Setting up a database and API server¶
This page describes the process of setting up your own database / storage for the models. This puts you in full control of who has access to the experiment data. For the moment, Studio only supports Firebase (https://firebase.google.com/) as a database backend, and firebase / google cloud storage (GCS) / Amazon S3 as storage backends.
Firebase and Firebase Storage provide fairly simple rules to control use access to experiments. Additionally, GCS and S3 don’t work directly with Firebase authentication tokens, so one cannot create access rules for the storage. In order to provide more rigorous rules, we are employing an API server that proxies database requests and can provide arbitrarily complex access rules (at the moment the access rules are still very simple - anyone can read any experiment, and only user who created the experiment can delete / overwrite it). Also, API server should allow one to swap database backends (i.e. from Firebase to DynamoDB) completely seamlessly for the users, without even updating the users’ config files. Yet another reason to use the API server is that GCS and S3 are much cheaper than Firebase Storage for large amounts of data.
Generally, the outline of the API server / database / storage interaction is as follows:
- API server has read/write access to database and storage
- When getting/writing the data about experiment, user signs the HTTP request with firebase authentication token. The API server then validates that user indeed has permissions to do so, and either returns data about experiment (for /api/get_experiment method) or writes the expeirment data
- Artifacts are being read and written via communicating with storage directly using signed urls, generated by API server
The detailed instructions on setting up the API server (we’ll use google app engine, GAE, but these steps can be trivially adapted for heroku or just running API server on a dedicated instance)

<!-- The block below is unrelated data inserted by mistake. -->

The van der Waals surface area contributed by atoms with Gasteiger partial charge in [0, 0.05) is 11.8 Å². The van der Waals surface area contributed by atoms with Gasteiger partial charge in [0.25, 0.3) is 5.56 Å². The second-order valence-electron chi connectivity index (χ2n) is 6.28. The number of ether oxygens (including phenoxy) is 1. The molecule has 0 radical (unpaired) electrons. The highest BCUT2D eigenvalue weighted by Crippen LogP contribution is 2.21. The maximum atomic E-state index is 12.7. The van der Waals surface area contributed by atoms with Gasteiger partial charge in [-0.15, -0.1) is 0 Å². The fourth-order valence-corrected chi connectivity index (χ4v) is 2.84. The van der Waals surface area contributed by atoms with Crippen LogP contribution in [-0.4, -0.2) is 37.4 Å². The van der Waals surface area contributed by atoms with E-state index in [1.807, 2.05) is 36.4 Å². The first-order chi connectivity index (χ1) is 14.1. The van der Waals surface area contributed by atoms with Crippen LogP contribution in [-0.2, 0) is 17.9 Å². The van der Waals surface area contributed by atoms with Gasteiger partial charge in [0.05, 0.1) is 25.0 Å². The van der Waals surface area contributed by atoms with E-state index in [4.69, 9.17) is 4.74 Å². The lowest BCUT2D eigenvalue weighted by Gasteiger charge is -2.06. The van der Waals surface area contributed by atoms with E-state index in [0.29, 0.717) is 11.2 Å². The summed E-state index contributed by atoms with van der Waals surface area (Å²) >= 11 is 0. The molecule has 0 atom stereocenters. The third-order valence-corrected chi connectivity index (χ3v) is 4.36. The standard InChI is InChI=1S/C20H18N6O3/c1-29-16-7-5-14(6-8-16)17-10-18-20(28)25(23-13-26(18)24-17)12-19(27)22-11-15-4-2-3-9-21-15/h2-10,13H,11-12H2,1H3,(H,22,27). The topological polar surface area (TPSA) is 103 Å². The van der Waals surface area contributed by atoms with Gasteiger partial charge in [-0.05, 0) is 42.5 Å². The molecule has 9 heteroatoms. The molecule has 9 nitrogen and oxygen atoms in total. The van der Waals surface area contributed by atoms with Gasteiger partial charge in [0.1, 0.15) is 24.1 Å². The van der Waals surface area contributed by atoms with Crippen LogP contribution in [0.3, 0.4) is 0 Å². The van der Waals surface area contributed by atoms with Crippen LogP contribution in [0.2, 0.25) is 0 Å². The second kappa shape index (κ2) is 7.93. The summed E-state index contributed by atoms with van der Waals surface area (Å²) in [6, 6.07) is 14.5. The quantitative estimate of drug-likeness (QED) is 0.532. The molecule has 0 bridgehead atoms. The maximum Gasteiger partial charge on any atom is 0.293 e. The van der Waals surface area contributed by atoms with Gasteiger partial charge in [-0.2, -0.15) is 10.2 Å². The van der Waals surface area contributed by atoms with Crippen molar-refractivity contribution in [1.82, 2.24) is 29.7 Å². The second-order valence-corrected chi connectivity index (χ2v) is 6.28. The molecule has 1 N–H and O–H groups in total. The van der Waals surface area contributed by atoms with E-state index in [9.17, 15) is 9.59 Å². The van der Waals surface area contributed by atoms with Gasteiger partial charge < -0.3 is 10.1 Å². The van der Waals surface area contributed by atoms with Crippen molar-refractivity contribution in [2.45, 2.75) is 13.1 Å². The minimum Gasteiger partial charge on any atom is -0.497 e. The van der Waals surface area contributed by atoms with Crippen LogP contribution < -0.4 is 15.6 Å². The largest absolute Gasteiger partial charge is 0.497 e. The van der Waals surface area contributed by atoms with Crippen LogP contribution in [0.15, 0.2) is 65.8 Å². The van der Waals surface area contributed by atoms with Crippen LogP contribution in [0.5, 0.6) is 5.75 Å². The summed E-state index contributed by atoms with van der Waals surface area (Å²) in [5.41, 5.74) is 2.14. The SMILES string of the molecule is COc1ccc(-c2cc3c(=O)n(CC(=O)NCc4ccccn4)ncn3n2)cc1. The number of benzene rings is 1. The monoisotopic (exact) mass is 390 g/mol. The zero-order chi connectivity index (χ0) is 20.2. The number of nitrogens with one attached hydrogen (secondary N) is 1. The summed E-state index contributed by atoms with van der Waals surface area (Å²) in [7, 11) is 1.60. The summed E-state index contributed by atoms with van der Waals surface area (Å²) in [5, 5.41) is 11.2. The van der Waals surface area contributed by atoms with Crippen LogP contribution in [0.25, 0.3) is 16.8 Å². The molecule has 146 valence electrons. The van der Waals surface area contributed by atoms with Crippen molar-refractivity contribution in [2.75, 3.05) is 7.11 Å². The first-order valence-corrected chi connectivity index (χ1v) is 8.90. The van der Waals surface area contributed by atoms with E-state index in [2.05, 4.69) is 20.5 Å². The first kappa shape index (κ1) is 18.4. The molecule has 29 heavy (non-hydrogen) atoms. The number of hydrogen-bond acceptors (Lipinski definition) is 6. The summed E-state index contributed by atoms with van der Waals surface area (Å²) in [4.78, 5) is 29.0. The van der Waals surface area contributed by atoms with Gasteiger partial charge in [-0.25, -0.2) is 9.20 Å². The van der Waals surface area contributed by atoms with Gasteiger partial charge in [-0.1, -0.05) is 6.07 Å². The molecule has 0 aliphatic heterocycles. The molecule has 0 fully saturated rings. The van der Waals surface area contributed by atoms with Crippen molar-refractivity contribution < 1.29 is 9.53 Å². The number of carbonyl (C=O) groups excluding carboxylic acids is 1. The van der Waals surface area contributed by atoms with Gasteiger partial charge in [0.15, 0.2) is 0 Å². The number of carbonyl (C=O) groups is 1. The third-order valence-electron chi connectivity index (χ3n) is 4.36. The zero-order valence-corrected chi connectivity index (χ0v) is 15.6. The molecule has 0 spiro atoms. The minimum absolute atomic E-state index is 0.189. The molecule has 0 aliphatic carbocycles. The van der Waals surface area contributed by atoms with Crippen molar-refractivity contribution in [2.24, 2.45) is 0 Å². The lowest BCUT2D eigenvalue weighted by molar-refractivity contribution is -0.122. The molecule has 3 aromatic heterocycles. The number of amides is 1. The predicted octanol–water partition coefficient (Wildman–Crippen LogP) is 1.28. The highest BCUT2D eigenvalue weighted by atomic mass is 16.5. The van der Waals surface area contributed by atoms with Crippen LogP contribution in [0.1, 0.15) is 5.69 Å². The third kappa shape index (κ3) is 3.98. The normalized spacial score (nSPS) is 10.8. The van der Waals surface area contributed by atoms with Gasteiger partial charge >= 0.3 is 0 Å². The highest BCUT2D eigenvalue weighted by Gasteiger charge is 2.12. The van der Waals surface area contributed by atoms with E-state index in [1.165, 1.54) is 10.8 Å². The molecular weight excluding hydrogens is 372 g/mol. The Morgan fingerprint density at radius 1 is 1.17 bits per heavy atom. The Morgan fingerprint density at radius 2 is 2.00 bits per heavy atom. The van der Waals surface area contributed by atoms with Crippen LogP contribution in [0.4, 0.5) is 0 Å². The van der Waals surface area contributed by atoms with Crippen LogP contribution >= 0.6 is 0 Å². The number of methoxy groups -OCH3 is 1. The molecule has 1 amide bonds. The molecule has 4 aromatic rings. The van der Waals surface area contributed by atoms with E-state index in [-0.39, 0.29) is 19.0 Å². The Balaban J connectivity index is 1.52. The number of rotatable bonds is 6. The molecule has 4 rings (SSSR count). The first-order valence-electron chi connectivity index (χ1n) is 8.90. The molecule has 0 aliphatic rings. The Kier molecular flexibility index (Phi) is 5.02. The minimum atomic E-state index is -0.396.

If deploying onto google app engine, you’ll need to have Google Cloud SDK installed (https://cloud.google.com/sdk/downloads)
In what follows, deployment machine means either the local machine (when deploying on GAE) or the instance on which you are planning to run the API server
Deploying the API server¶
Create a new Firebase project: go to https://firebase.google.com, sign in, click add project, specify project name
Enable authentication using google accounts (in the left-hand pane select Authentication, then tab “Sign-in method”, click on “Google”, select “Enabled”)
Go to project settings (little cogwheel next to “Overview” on the left-hand pane), tab “General”
Copy the Web API key and paste it in apiKey of the database section of studio/apiserver_config.yaml
Copy the project ID and paste it in projectId of the database section of config yaml file.
Go to Service Accounts tab and generate a new key for the firebase service account. This key is a json file that will give API server admin access to the database. Save it to the deployment machine.
Modify other entries of the apiserver_config.yaml file to your specs (e.g. storage type and bucket)
On the deployment machine in the folder studio/studio, run
for GAE and
./deploy_apiserver.sh local <port>
when running on a dedicated instance (where port is the port on which the server will be listening). When prompted, input path to the firebase admin credentials json file generated in step 6.
Configuring studio to work with the API server¶
For clients to work with the API server, you’ll need to modify their config.yaml files as follows:
- Remove storage section
- In the database section, set type: http, serverUrl: <url of your deployed server>. When deploying to GAE, the url will have format https://<project_name>.appspot.com. When deploying on a dedicated instance, don’t forget to specify the port.